The National Shooting Sports Foundation (NSSF) reported last week that from January through July more than 12 million background checks for the purchase of firearms were processed, an increase of 71 percent from the same period a year earlier. “That equates,” said the group, “to nearly 5 million first-time gun owners in the first seven months of 2020.”
An analysis of those background checks by the NSSF further revealed that almost 60 percent of those purchases “were among African-American men and women, the largest increase of any demographic group. Women comprised 40 percent of first-time gun purchasers.”
The NSSF opined that it was the combination of mayors and governors emptying prisons of violent felons in response to the COVID threat, the “peaceful protests” being taken over by radicals such as Antifa and BLM, and the resulting looting, burning, and riots that were followed by calls to defund the police that “continued to spur sales.”
Further encouraging sales, said the NSSF, was the fact that “Democratic candidates Joe Biden and U.S. Sen. Kamala Harris (D-Calif.) are calling for stringent gun control measures, including forcible confiscation, banning entire classes of firearms from lawful possession, licensing schemes and repealing the Protection of Lawful Commerce in Firearms Act which would expose the firearm industry to frivolous and harassing lawsuits.”
The NRA welcomed the new owners, tweeting that “New Gun Owners Could Sway Future Elections,” adding hopefully that “voters who recently bought guns for self-defense will join other 2A voters and be an even more formidable voting bloc. They know anti-gun politicians are the biggest threat to their fundamental right to self-defense.”
Alan Gottlieb, chairman of the Citizens Committee for the Right to Keep and Bear Arms (CCRKBA), called it a “sea change”:
We’ve witnessed something that is nothing short of a sea change, and in some cases might approach the level of epiphany, about gun ownership. This new wave of gun owners could become a formidable force during this year’s election.
From now on, we expect millions of new gun owners to pay closer attention to candidates, and reject those who would trample on their Second Amendment rights.
Those new purchasers are also learning just how difficult it is to purchase a firearm these days. Said NSSF’s Larry Keene: “One of the things we’ve heard repeatedly from retailers over the last several months, going back to the onset of the pandemic, was first-time buyers shocked by all of the laws that they were required to comply with, including, for example, California’s 10-day waiting period. And it was not uncommon for retailers to tell us these customers would say things like ‘why do I have to wait ten days? I’m a law-abiding citizen. I need a firearm now.’”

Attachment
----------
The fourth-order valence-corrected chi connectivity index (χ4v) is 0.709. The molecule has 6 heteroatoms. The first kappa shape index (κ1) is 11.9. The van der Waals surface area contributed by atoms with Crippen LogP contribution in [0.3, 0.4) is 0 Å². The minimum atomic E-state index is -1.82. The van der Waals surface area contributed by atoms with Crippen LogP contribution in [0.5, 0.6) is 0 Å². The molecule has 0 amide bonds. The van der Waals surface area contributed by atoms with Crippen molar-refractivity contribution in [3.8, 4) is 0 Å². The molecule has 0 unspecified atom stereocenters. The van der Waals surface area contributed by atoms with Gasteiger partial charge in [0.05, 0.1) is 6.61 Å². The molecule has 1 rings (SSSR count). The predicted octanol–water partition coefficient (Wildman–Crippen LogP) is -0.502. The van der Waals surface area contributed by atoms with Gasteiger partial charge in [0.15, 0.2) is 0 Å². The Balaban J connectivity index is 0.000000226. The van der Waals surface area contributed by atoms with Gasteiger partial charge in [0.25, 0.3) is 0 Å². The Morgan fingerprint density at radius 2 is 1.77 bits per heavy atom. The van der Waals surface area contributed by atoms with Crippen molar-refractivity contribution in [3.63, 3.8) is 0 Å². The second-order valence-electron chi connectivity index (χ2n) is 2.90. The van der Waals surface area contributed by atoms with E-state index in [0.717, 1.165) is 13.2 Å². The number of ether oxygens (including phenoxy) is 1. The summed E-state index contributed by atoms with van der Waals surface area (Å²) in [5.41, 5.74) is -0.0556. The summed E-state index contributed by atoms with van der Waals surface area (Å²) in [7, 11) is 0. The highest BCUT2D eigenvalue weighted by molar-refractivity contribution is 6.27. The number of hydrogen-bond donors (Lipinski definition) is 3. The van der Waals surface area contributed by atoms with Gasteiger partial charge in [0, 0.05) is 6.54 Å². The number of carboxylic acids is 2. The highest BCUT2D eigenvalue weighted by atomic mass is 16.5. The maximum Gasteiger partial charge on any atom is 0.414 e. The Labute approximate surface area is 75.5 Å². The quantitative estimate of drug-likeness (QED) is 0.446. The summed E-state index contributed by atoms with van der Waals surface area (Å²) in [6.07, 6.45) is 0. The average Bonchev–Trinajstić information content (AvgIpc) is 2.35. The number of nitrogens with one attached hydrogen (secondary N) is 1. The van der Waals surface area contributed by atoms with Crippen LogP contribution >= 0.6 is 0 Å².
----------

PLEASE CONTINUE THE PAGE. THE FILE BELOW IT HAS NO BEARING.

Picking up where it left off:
But will all, or even a significant majority, of those new gun owners automatically vote for Trump in November? Probably not. Most of them are acting out of fear, not ideology. It’s only the well-informed who are likely to turn out in significant numbers for the president on Election Day. And that’s the challenge of groups such as the NSSF, the NRA, and the CCRKBA: converting those new owners into pro-Trump voters.
But Trump is getting a lot of help elsewhere in his quest for another four years. Over the weekend, Bruce LeVell, executive director of Trump’s National Diversity Coalition, told One America News that he expects more than 20 percent of black voters to turn out for the president in November. This is backed by polls showing a rejection of the Democrat nominee, especially among younger black voters, by similar numbers.
And Trump is getting endorsements from unlikely and unexpected organizations, including police unions, which have traditionally supported Democrat candidates.
And then there’s the surprise support coming from Democrat mayors in the so-called Iron Range of Minnesota. In a letter of support for Trump and Vice President Mike Pence, mayors of Chisholm, Ely, Two Harbors, Virginia, Eveleth, and Babbitt declared:
Today, we don’t recognize the Democratic Party. It has been moved so far to the left it can no longer claim to be advocates of the working class. The hard-working Minnesotans that built their lives and supported their families here on the [Iron] Range have been abandoned by radical Democrats.
We didn’t choose to leave the Democratic Party, the party left us….
Lifelong politicians like Joe Biden are out of touch with the working class, out of touch with what the country needs, and out of touch with those of us here on the Iron Range and in small towns like ours across our nation.
It might not necessary for the president to receive large numbers of votes from those five million new gun owners, or even a significant number of them, to win reelection. He is expanding his support among evangelicals and independents. He is receiving help from the Democrats as they try to prop up their candidate who is clearly failing mentally. With COVID infections declining and the economy improving, the Democrat-supported riots, along with calls to defund the police, are providing a wake-up call to undecided voters about the stark difference open to them in November.
Democrats are about to reap the harvest of their evils — the unintended consequences of hoping the riots would damage the president and learning, too late, that those riots are working against them and their candidate.
With an estimated 150 million gun owners in the U.S. owning more than 400 million firearms, a little nudge from new gun owners would be welcome in November, especially if the Democrats are able to subvert part of the voting process.
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